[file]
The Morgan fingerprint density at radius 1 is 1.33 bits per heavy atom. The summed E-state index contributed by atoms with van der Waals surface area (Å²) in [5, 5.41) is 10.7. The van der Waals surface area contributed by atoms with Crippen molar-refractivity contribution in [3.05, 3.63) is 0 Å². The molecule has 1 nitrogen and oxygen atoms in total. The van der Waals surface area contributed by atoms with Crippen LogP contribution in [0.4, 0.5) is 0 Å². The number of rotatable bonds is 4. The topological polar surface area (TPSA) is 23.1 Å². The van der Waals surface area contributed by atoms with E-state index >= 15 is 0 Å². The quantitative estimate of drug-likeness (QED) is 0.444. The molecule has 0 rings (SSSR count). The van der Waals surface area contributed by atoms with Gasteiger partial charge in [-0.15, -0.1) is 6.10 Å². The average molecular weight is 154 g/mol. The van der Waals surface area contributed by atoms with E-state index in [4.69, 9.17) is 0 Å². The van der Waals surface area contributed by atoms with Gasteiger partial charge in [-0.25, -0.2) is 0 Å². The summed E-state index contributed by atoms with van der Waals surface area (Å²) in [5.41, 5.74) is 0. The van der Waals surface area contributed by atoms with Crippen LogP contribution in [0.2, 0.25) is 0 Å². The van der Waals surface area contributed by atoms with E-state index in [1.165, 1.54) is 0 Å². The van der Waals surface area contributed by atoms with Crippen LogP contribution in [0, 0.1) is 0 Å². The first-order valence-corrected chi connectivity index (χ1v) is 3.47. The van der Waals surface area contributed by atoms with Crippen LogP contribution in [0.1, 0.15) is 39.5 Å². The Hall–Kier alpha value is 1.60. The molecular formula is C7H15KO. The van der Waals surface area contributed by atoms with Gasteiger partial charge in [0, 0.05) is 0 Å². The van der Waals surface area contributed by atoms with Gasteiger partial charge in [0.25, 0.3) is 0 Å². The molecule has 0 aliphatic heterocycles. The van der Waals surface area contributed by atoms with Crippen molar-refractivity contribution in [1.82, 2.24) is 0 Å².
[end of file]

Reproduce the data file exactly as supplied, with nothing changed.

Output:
The Morgan fingerprint density at radius 1 is 1.33 bits per heavy atom. The summed E-state index contributed by atoms with van der Waals surface area (Å²) in [5, 5.41) is 10.7. The van der Waals surface area contributed by atoms with Crippen molar-refractivity contribution in [3.05, 3.63) is 0 Å². The molecule has 1 nitrogen and oxygen atoms in total. The van der Waals surface area contributed by atoms with Crippen LogP contribution in [0.4, 0.5) is 0 Å². The number of rotatable bonds is 4. The topological polar surface area (TPSA) is 23.1 Å². The van der Waals surface area contributed by atoms with E-state index >= 15 is 0 Å². The quantitative estimate of drug-likeness (QED) is 0.444. The molecule has 0 rings (SSSR count). The van der Waals surface area contributed by atoms with Gasteiger partial charge in [-0.15, -0.1) is 6.10 Å². The average molecular weight is 154 g/mol. The van der Waals surface area contributed by atoms with E-state index in [4.69, 9.17) is 0 Å². The van der Waals surface area contributed by atoms with Gasteiger partial charge in [-0.25, -0.2) is 0 Å². The summed E-state index contributed by atoms with van der Waals surface area (Å²) in [5.41, 5.74) is 0. The van der Waals surface area contributed by atoms with Crippen LogP contribution in [0.2, 0.25) is 0 Å². The van der Waals surface area contributed by atoms with E-state index in [1.165, 1.54) is 0 Å². The van der Waals surface area contributed by atoms with Crippen LogP contribution in [0, 0.1) is 0 Å². The first-order valence-corrected chi connectivity index (χ1v) is 3.47. The van der Waals surface area contributed by atoms with Crippen LogP contribution in [0.1, 0.15) is 39.5 Å². The Hall–Kier alpha value is 1.60. The molecular formula is C7H15KO. The van der Waals surface area contributed by atoms with Gasteiger partial charge in [0, 0.05) is 0 Å². The van der Waals surface area contributed by atoms with Gasteiger partial charge in [0.25, 0.3) is 0 Å². The molecule has 0 aliphatic heterocycles. The van der Waals surface area contributed by atoms with Crippen molar-refractivity contribution in [1.82, 2.24) is 0 Å².